Skip to main content

News

Adventist, St. Joseph's Form Joint Operating Company

By John Commins  
   April 23, 2018

The deal is subject to state regulatory approval, and comes as California officials are taking a keen interest in health industry consolidation, especially in the northern regions of the state.

California's Adventist Health and St. Joseph Health have agreed to integrate clinical services under a joint operating company, the two health systems announced Monday.

The partnership will extend to clinics and facilities owned by both religious nonprofit health systems in Humboldt, Mendocino, Sonoma, Lake, Napa, and Solano counties, subject to regulatory review.

Adventist Health and St. Joseph Health will retain existing hospital names, licenses, capital assets and employees. The two systems hope to have the deal finalized by the end of the year. Financial terms were not disclosed.

“Adventist Health and St. Joseph Health believe this is the right thing to do for the communities we serve,” Jeff Eller, Adventist Health president of the Northern California region, said in a media release.

“Patients will benefit from more access points, better health outcomes and controlled costs by coordinating their care across the spectrum of their health needs,” Eller said.


Related: Hartford HealthCare to Acquire St. Vincent's from Ascension

Related: Advocate-Aurora Merger 'Full Steam Ahead' with Final Regulatory Approval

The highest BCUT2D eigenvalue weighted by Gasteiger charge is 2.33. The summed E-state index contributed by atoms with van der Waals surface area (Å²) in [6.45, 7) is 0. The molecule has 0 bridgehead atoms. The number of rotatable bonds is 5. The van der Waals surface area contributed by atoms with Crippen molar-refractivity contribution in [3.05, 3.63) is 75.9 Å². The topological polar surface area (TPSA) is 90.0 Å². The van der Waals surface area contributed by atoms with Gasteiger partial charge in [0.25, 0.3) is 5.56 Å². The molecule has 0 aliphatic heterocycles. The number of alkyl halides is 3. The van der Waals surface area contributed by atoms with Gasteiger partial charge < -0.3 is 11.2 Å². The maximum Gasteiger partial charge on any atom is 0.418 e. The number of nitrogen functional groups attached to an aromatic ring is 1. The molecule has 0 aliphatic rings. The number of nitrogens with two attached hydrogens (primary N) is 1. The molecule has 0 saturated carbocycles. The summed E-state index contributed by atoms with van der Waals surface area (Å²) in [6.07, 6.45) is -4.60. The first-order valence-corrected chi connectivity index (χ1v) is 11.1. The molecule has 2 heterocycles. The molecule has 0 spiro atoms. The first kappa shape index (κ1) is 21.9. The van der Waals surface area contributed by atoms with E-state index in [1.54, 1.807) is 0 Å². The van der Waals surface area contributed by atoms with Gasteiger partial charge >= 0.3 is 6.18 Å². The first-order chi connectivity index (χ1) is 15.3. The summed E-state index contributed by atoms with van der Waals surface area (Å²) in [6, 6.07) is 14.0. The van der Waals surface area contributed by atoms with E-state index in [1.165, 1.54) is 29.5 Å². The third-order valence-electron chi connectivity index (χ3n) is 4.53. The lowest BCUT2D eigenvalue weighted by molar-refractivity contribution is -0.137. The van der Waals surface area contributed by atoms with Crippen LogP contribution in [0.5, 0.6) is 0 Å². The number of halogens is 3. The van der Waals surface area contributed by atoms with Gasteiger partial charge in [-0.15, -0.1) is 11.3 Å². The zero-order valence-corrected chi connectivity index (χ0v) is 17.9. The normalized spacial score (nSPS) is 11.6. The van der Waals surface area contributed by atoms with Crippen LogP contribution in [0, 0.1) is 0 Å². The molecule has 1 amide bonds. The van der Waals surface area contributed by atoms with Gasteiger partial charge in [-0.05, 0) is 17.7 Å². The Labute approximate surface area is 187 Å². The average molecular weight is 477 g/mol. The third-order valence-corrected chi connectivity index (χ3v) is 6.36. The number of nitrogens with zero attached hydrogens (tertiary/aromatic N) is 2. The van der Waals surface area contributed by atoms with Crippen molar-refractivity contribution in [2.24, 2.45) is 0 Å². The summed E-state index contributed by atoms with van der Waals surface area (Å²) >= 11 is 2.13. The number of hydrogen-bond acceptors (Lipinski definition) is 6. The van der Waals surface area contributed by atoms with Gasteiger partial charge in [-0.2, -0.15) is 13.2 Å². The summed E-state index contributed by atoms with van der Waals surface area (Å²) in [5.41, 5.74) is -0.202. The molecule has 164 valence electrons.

Related: Ascension Pens Deal to Double AMITA Health’s Hospital Count


The affiliation applies to Adventist Health Howard Memorial, Adventist Health Ukiah Valley, Adventist Health Clear Lake, Adventist Health St. Helena and Adventist Health Vallejo and Home Health; and to St. Joseph Hospital Eureka, Redwood Memorial Hospital, Santa Rosa Memorial Hospital, Queen of the Valley Hospital and the St. Joseph Home Care Network.

The arrangement does not include the other 15 Adventist Health hospitals in the western United States or the other 50 Providence St. Joseph Health hospitals located throughout the western United States and Texas.

The deal is subject to state regulatory approval and comes as California prosecutors are taking a keen interest in health industry consolidation.

Last month, the California Attorney General’s Office filed suit against Sutter Health, alleging that the largest health system in Northern California is engaged in anticompetitive practices that are raising healthcare costs for consumers.

"Sutter Health is throwing its weight around in the healthcare market, engaging in illegal, anticompetitive pricing that hurts California families," California Attorney General Xavier Becerra said of the filing.

The AG’s complaint came shortly after a new report by University of California Berkeley’s Petris Center on Health Care Markets and Consumer Welfare that documents how the rapid consolidation of healthcare markets in California has led to rising healthcare costs for consumers throughout the state.

Sutter Health has called the attorney general's filing "factually inaccurate."

"It mischaracterizes the activities of our not-for-profit organization, and it fails to adequately account for Northern California’s robust and competitive health care environment," the health system said in prepared remarks.

John Commins is a senior editor at HealthLeaders.


Get the latest on healthcare leadership in your inbox.